The Newtown, Conn., Board of Education voted to ask the federal government to exempt its public schools from taking some mandated standardized tests because of the trauma inflicted on the community by the fatal shootings of 20 children and six teachers at Sandy Hook Elementary last month.
The Board of Education voted 5-2 Wednesday night to seek a waiver for the Connecticut Mastery Tests, the state assessments that are given to students in grades 3 through 8 in the spring for school accountability purposes, according to NewsTimes.com. There are four elementary schools, one intermediate school with fifth and sixth grades, one middle school and one high school in the district. The waiver would not stop students in 10th grade from taking this spring the Connecticut Aptitude Performance Test, which is required for students to graduate.
Janet Robinson, the superintendent of the Newtown Public School District, said she did not fully support the decision to seek a waiver because data collected from student scores on the assessments are important to principals dealing with curriculum and instruction issues, NewsTimes said.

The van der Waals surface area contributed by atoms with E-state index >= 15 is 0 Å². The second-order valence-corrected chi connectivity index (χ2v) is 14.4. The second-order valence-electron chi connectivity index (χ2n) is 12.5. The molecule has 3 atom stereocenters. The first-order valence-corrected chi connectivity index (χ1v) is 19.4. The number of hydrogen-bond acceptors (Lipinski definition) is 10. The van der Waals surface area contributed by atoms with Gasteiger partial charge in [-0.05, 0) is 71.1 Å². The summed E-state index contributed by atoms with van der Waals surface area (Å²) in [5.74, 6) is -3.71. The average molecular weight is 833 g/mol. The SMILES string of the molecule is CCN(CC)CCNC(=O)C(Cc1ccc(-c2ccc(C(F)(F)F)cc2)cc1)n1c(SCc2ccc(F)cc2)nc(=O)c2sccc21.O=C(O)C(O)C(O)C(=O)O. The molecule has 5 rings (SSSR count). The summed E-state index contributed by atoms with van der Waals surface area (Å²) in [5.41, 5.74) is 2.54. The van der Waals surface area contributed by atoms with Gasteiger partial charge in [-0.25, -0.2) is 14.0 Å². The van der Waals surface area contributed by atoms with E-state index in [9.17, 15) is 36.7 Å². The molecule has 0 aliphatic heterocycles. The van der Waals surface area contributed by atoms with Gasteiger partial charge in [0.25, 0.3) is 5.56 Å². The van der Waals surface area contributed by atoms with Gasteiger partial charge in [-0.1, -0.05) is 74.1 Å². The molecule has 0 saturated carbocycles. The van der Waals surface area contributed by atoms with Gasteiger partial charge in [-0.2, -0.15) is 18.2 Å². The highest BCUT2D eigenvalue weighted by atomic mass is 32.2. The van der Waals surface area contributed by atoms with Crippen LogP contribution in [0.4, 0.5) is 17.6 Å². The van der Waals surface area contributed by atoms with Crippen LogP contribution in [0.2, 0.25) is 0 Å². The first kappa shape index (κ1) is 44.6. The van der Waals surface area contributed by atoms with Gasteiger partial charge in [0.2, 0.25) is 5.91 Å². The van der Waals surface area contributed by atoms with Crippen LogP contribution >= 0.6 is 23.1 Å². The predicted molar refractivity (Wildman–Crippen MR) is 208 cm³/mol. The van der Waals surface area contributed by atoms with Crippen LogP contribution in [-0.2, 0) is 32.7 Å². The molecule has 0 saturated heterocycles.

Furthermore, teachers in Newtown are now evaluated in large part by their students’ standardized test scores — in fact, 45 percent of a teacher’s assessment is based on the scores. If the tests aren’t given this spring, Robinson was reported to have said, standardized tests might have to be given next fall, when school starts, to get the necessary data.
Robinson has had a rocky relationship with Board of Education Chair Debbie Leidlein, who supports the decision to request a waiver. In fact, the school board voted last summer against extending Robinson’s contract, which is now set to expire in June 2014.